The thing flies entirely on the power of its narrative engine. (Ink, but more importantly Inkle's experience in using Ink.) Your options in a given situation are always contextually appropriate to what you've learned and done. You have plenty of ways to sneak around, fake evidence, and subvert people -- but only if you properly set yourself up to do them. And if you don't get caught. The game tracks what everybody sees and knows, not just you. When you reach the big "why I've called you here" scene at the end, it will all come out.
I confess that I had trouble getting into the game. Veronica is a terrible person, and capable of truly terrible decisions, and the game is gleeful about offering both sorts of options at every turn. And that can be fun! Clonk the steward over the head and stuff his corpse under the bunk! (Spoiler: don't do that.) (Unless you want the achievement for "murder as many people as possible", which, come on, of course you do.)
But real victory depends on methodically mapping out everybody's weak points and then taking advantage of every one. I had trouble forcing myself to go through it all, over and over. You're supposed to do it that way -- you can speed-replay scenes -- but the friction was still a little high.
(As with Outer Wilds, I found myself wishing for a Hadean Lands-style "replay goal" command. And as with Outer Wilds, I realized that it's not really possible! My alchemy game was set in a frozen domain of perfectly replicable actions. No minor variations; no messy human factors. Paints a picture of me, doesn't it? But this is not that. Overboard isn't randomized, but it's about people and details always matter. You can't do just one thing.)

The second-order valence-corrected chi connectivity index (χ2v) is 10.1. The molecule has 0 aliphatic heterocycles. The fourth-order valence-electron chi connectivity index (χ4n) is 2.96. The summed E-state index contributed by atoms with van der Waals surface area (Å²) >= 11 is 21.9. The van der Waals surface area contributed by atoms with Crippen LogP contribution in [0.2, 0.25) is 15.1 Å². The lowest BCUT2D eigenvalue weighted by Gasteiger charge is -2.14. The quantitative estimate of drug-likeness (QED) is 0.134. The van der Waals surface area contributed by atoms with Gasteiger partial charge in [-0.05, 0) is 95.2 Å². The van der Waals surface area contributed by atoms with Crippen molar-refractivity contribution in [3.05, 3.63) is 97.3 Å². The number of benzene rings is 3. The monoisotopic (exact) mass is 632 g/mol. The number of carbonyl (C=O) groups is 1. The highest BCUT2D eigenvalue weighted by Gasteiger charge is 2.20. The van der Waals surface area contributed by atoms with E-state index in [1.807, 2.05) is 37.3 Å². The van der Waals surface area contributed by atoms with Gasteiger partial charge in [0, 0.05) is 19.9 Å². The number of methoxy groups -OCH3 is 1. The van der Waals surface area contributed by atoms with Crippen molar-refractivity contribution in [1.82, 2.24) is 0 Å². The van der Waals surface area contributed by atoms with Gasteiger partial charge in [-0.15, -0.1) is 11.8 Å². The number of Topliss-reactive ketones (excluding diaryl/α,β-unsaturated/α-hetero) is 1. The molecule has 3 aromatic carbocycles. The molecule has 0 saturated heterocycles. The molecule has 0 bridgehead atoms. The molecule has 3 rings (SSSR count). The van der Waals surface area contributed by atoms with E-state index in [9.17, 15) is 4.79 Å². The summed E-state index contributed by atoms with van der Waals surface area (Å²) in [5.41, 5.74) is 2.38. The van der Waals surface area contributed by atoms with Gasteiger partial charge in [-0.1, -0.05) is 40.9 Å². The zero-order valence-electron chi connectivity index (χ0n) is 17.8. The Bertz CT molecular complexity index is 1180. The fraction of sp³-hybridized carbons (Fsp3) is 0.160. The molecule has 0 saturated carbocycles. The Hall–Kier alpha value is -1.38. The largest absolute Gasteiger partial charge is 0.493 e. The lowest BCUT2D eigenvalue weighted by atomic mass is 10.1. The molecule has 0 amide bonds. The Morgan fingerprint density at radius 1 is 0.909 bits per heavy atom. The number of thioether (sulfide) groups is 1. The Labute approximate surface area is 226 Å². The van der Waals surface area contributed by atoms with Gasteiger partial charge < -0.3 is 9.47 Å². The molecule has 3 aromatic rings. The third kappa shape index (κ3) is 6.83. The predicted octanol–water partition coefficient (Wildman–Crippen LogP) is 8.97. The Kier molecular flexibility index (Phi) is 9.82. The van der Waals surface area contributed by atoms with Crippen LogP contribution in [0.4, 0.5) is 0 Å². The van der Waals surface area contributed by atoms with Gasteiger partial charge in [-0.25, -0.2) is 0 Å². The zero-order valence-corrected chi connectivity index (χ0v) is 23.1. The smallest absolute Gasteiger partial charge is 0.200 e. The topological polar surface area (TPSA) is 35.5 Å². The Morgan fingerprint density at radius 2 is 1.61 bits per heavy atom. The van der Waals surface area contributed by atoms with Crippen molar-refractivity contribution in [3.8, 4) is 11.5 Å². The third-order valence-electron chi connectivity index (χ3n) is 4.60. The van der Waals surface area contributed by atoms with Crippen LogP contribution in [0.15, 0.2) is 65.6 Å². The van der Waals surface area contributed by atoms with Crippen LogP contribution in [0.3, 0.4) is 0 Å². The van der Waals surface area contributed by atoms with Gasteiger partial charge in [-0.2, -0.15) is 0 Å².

Anyhow: Overboard is smartly done, deeply explorable, and always has that seamless Inkle narrative flow that makes any play-through seem hand-crafted. I managed to avoid jail time, but I didn't come close to a perfect ending. Even if you get there, you've got a rolling list of shipboard secrets to uncover. If that's the sort of thing you're into, it will be very satisfying.
Opus: Echo of Starsong
- by Sigono -- game site
Reviewed back in September. I was not really into the headline story arc, which is angsty anime romance of a very generic sort. However, the back-end world-building is great and the presentation of the world is spot-on fantastic. It's a explorable storylet space full of history and viewpoints. Your path through is a matter of chance, choice, and contextual relevance. Reminded me of what I liked best about FTL, Out There, and Voyageur.
Tux and Fanny
- by Ghost Time Games -- game site
A screwball point-and-click riff in an MS-Paint-Adventures sort of style. Help a pair of blobby cartoon shapes fix their soccer ball.
The design, like the visual style, is deliberately simplistic -- except when it gets glitchy. You're running around, or rather Tux and Fanny are, picking up items and solving basic adventure-y puzzles. Except there's also a cat and a flea. And sometimes you, or the screen, or the universe starts to hallucinate. It's not all pixel art, trust me.
It's a big silly world with a great number of puzzles to solve and things to collect. As to where it's going, I can't tell you. I played a fair way into it before losing momentum and putting the game down. I'm generally up for glitch and chaos -- that's pretty much how Inscryption hooked me. But in Tux and Fanny, the chaos doesn't seem to be going anywhere. I don't feel like there's either a story or a Terrible Secret waiting to appear on stage.
(Or a Wonderful Secret either. I'm into those too.)
As usual, all reactions are personal. You may well find that the torrent of attention-deficit absurdity is exactly your thing, in which case be assured that Tux and Fanny has a firehose of it.